Since Dr. Genalo has been at Iowa State for 46 years, it is evident that he has a love for this university. What draws someone to stay in one place for so many years? His answer, “Iowa State and the Midwest are very different from where I grew up in New York City. The whole atmosphere is different.” He continued, “We hear it in recruiting events. Andrea and Pat [MSE Academic Advisers] could tell you that the parents will come and say ‘everyone was so welcoming!’ They feel like they’ve been greeted and treated like a guest. It’s just a different place.”

Dr. Genalo spoke highly of Iowa State and the students here too. He said, “I hear it often from employers. They obviously hire students from other schools, but Iowa State students are just different. The employers like the work ethic and the talent that the students show. Go to the career fair. It’s the biggest career fair in the country because they want Iowa State Engineers. Iowa State might not come in first place in sporting events, but the fans are still rowdier than the schools that are winning. There’s some sort of loyalty amongst the alums that they don’t see at other universities.”

Dr. Genalo has a deep appreciation for Iowa State and that appreciation is reciprocated. A close friend and colleague, Andrea Klocke, Materials Science and Engineering Academic Adviser, said, “As early as my first semester working in MSE, I started hearing comments from students at our commencement reception about the ways Larry Genalo inspired them to be materials engineering students. Every comment ended with sentiments like ‘best decision ever,’ ‘I never looked back,’ and ‘Thank you, Dr. Genalo!’ I started to understand why students hold Larry in such high regard, crediting him with inspiring their educational path in a way that stretches well beyond the classroom setting. Year after year, graduate after graduate would repeat the same accolades as they thought about what helped bring them to the moment of graduation. Ten years later, as I reflect on my own path in MSE with Larry as my supervisor and mentor, I feel so lucky to have been able to learn from a man whose wisdom (and humor!) inspired countless students and colleagues in his tenure at ISU.”

Dr. Kristen Constant, Department of Materials Science and Engineering Chair, said, “I’m sad that I won’t be able to enjoy Larry’s humor and benefit from his unwavering support of the students, the department and me on a daily basis. The department and the university are much better for all Larry’s years of dedication and effort. I always knew that when I came up with complex solutions – he could always counter with a question ‘How about this simple one?’”

After Dr. Genalo retires, Dr. Scott Chumbley, Professor in the Department of Materials Science and Engineering, will take his place as Associate Chair of Undergraduate Education within the department. With the sense of humor that Dr. Chumbley has, he jokingly said, “I have never liked the guy and am glad he is gone. Good riddance!” Anyone who knows the unique friendship between Drs. Genalo and Chumbley understands how humorous this sarcasm is to them.

Dr. Genalo reflected on what he will miss most when he retires. He said, “I will miss the students the most, and the faculty and staff are just great here too. I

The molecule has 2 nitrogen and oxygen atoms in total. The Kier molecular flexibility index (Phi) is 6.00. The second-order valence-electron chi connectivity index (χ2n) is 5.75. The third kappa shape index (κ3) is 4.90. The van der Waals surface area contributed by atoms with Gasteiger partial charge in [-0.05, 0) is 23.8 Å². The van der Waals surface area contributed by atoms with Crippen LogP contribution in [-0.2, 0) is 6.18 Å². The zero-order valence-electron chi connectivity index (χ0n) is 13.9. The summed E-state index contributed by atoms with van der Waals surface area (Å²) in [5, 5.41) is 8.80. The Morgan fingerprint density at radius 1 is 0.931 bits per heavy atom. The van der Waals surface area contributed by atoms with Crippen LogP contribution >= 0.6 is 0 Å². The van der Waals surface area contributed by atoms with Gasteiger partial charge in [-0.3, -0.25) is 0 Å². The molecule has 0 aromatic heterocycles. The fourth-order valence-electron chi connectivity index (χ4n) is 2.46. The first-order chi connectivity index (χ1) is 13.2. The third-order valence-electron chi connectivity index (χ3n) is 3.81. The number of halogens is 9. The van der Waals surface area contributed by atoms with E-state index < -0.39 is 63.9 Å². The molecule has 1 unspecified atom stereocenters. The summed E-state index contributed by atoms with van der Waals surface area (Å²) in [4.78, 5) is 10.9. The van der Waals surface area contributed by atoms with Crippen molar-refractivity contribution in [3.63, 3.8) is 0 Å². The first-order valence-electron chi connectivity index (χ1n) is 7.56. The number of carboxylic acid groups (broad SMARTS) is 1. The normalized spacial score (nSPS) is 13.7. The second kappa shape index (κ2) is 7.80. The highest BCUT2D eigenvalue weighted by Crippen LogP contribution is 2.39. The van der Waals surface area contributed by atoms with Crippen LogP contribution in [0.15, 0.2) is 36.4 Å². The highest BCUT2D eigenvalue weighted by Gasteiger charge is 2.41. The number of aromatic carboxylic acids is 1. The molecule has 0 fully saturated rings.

thought I was never going to retire because I loved my job and teaching, but as I’ve gotten older, I’ve felt the aches and the pains and was interested in spending time doing other things that I love.”  Traveling with his wife, watching and helping his grandson play baseball, spending time with his 12 grandchildren, and working in his yard at home are things that Dr. Genalo will embrace after retirement on August 2nd

Dr. Genalo’s years of service and dedication to this university and to engineering education are truly valued. Thank you, Larry, for all you have brought to the Department of Materials Science and Engineering and Iowa State University. You will be greatly missed by many students, faculty, and staff.

6 thoughts on “Dr. Larry Genalo retires from Iowa State University after 46 years of service on August 2, 2017

  1. Congrats to Larry for many years of passionate instruction that has impacted, in many ways, to so many young people. He is a very giving, loyal and generous man and those of us who are friends and relatives have been blessed to know him! He is a Class Act!

  2. Larry was what made Iowa State such an adventure for the thousands of students who had the good fortune to learn from him. Thank you and best wishes in YOUR next adventure! Carole

  3. Prof Genalo is a ICON in his leadership, promoting engineering, and engineering education. He has always been an outstanding educator, who cared about students, and their learning. His demonstrations are amazing and unforgettable. With his vision, passion for the field, the students, and for the students’ learning has wonderfully impacted all of our lives as students, and as faculty. I hope (we all hope) to see him and his smiling face for a long time on campus… I always like to learn from him.

  4. I was in Dr Genalo’s class in fall 1994. It was a very good opportunity for a freshman like me to learn from great mentor as he is. Thank you and best wishes from Indonesia.

  5. One of my favorite professors during my time at Iowa State. He was a great instruction and a wonderful man. Best of luck to him in his retirement.